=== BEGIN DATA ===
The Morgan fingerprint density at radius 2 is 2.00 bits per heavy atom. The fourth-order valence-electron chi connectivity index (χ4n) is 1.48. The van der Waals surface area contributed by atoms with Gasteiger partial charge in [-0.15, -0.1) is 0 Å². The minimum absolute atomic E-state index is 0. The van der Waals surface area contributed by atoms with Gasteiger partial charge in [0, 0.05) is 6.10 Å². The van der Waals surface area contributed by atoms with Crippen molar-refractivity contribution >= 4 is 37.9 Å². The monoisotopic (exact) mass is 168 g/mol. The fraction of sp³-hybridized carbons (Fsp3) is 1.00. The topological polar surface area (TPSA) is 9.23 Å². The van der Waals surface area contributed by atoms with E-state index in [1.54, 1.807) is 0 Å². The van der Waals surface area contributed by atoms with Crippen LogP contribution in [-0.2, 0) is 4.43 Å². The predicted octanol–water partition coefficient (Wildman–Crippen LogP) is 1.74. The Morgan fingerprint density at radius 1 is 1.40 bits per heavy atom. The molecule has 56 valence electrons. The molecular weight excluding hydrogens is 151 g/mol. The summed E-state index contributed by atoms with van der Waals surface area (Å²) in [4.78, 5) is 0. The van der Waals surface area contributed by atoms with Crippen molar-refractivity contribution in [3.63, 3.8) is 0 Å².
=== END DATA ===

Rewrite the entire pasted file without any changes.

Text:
The Morgan fingerprint density at radius 2 is 2.00 bits per heavy atom. The fourth-order valence-electron chi connectivity index (χ4n) is 1.48. The van der Waals surface area contributed by atoms with Gasteiger partial charge in [-0.15, -0.1) is 0 Å². The minimum absolute atomic E-state index is 0. The van der Waals surface area contributed by atoms with Gasteiger partial charge in [0, 0.05) is 6.10 Å². The van der Waals surface area contributed by atoms with Crippen molar-refractivity contribution >= 4 is 37.9 Å². The monoisotopic (exact) mass is 168 g/mol. The fraction of sp³-hybridized carbons (Fsp3) is 1.00. The topological polar surface area (TPSA) is 9.23 Å². The van der Waals surface area contributed by atoms with E-state index in [1.54, 1.807) is 0 Å². The van der Waals surface area contributed by atoms with Crippen LogP contribution in [-0.2, 0) is 4.43 Å². The predicted octanol–water partition coefficient (Wildman–Crippen LogP) is 1.74. The Morgan fingerprint density at radius 1 is 1.40 bits per heavy atom. The molecule has 56 valence electrons. The molecular weight excluding hydrogens is 151 g/mol. The summed E-state index contributed by atoms with van der Waals surface area (Å²) in [4.78, 5) is 0. The van der Waals surface area contributed by atoms with Crippen molar-refractivity contribution in [3.63, 3.8) is 0 Å².